When to Use Pair Design + Four Techniques to Try Today

As I explained yesterday, pair design is a valuable tool for designers. However, you may be wondering what pair design looks like and when it is appropriate to use.

The key pillars in pair design are:

  • Working in tandem on a project
  • Explaining and validating decisions in real time

Pair Design Techniques

Generator & synthesizer

Mariya Yao describes a few techniques for pair design. Her first technique, inspired by Cooper, focuses on designers switching between the roles of “generator” and “synthesizer.” In these roles, one designer focuses on generating, or brainstorming as many ideas as possible. The other designer synthesizes, or analyzes the generated ideas, raising questions to validate ideas in real time and identify edge cases.

Cross-disciplinary pairing

Yao also proposes the concept of cross-disciplinary pairing. This technique can be used by either designers who specialize in different branches of design (such as UX and interaction design) or by a designer and another person who does not have a design background, such as a subject matter expert. This latter type of pair can be especially valuable when designing in extremely specialized domains.

Pair sketching

Ian Schoen proposes a 15-minute design pair sketching exercise. He recommends spending five minutes on each of the following steps:

  • Setting a goal: The pair comes to a common understanding of the sketching task.
  • Completing the exercise: One designer “navigates” by describing a concept, while the other designer “leads” using a Sharpie to draw out wireframes.
  • Switching roles: Designers switch roles as “navigator” and “leader.”

Pairing for kickoff & charrettes

In addition to implementing the techniques above, Atomic Object also utilizes pair design during project kickoff and design charrettes. During kickoff, designers work closely with each other, delivery leads, and key stakeholders. In my experience, this is extremely effective at generating shared understanding around the project at hand.

Design charrettes involve a cross-disciplinary pair sketching exercise between designers and stakeholders or subject matter experts seeking to answer key questions about design. I have seen this method generate valuable insights and help stakeholders prioritize their own content.

What Pair Design Isn’t

To understand what pair design is, it’s helpful to know what it does not include. Pair design is not about two designers working separately on the same problem and coming together after the fact for critique. Pair design is also not about designers sketching ideas independently and later trying to combine or merge pieces of them into one. A unique value of pair design is the ability to validate decisions in real time, which is not possible if design thinking is done disparately.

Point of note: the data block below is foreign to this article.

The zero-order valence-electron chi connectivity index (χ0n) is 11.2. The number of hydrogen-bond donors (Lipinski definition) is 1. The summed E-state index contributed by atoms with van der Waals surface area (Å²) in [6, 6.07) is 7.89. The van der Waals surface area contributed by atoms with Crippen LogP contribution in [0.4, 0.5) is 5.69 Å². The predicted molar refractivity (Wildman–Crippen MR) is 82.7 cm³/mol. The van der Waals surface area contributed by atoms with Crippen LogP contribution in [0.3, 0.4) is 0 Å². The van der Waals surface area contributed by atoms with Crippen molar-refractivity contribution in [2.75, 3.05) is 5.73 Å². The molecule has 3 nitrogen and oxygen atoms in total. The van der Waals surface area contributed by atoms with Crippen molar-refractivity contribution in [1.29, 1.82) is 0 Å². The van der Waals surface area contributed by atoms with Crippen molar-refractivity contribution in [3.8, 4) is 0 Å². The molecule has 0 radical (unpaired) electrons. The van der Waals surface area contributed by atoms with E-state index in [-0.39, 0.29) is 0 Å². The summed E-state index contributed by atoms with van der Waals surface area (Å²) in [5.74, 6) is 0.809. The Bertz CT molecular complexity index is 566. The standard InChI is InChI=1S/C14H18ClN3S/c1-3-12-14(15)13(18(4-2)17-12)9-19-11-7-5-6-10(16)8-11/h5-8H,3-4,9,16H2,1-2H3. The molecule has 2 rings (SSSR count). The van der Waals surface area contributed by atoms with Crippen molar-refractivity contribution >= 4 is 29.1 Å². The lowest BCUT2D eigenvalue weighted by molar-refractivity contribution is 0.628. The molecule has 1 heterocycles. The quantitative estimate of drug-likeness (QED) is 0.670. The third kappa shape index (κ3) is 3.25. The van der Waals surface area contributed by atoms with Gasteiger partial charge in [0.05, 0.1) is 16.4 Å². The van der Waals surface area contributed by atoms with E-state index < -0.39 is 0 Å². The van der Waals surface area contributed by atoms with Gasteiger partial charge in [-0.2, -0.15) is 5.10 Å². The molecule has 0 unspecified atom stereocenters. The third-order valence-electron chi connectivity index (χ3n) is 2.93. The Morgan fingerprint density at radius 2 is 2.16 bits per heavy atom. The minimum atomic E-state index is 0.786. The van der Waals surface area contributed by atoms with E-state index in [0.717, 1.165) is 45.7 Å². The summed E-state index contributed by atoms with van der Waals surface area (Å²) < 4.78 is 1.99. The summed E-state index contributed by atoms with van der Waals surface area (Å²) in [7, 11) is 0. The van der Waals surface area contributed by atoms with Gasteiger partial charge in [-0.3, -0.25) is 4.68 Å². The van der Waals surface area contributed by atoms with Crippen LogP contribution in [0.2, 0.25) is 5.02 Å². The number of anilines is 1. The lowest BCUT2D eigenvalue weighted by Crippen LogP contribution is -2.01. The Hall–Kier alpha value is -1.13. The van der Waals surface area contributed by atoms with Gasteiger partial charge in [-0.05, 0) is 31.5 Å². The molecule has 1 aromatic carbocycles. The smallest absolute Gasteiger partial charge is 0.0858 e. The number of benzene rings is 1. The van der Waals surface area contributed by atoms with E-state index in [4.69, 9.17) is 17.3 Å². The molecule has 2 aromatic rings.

When—and When Not—to Pair

Cooper recommends using pair design at three critical points in the design process:

  1. Interviewing stakeholders: Designers can pair by taking different kinds of notes. One can take a more detailed transcript, while the other captures high-level concepts and workflows.
  2. Wireframing: Paired designers can switch between the roles of sketching ideas and asking probing questions.
  3. Doing detailed design work: Cooper recommends that designers work side-by-side to answer a specific design challenge. One designer answers the challenge using pixel-perfect tools, while the other responds to the challenge using the written word.

In the past, during the visual design phase, I’ve paired with designers on creating moodboards, finalizing navigation and IA, and refining visual styles. In these situations, it was useful to have another another person’s insight and to be able to quickly diverge and converge on ideas.

When deciding whether or not to pair, it is also a good idea to keep finances and scope in mind. When the budget is extremely tight or design is not a large part of the project, it may not be fiscally feasible to bring on a second designer. One way to mitigate this would be to intentionally pair on only key or highly complicated screens. This effort could be easily timeboxed and scoped, while still adding the benefits of pair design to the project.

In my experience, pair design is a valuable tool for generating quality ideas and refining them quickly. This technique can be used in a number of ways, at any point in the design process, to provide maximum value for clients and designers.

How has pair design benefitted your projects?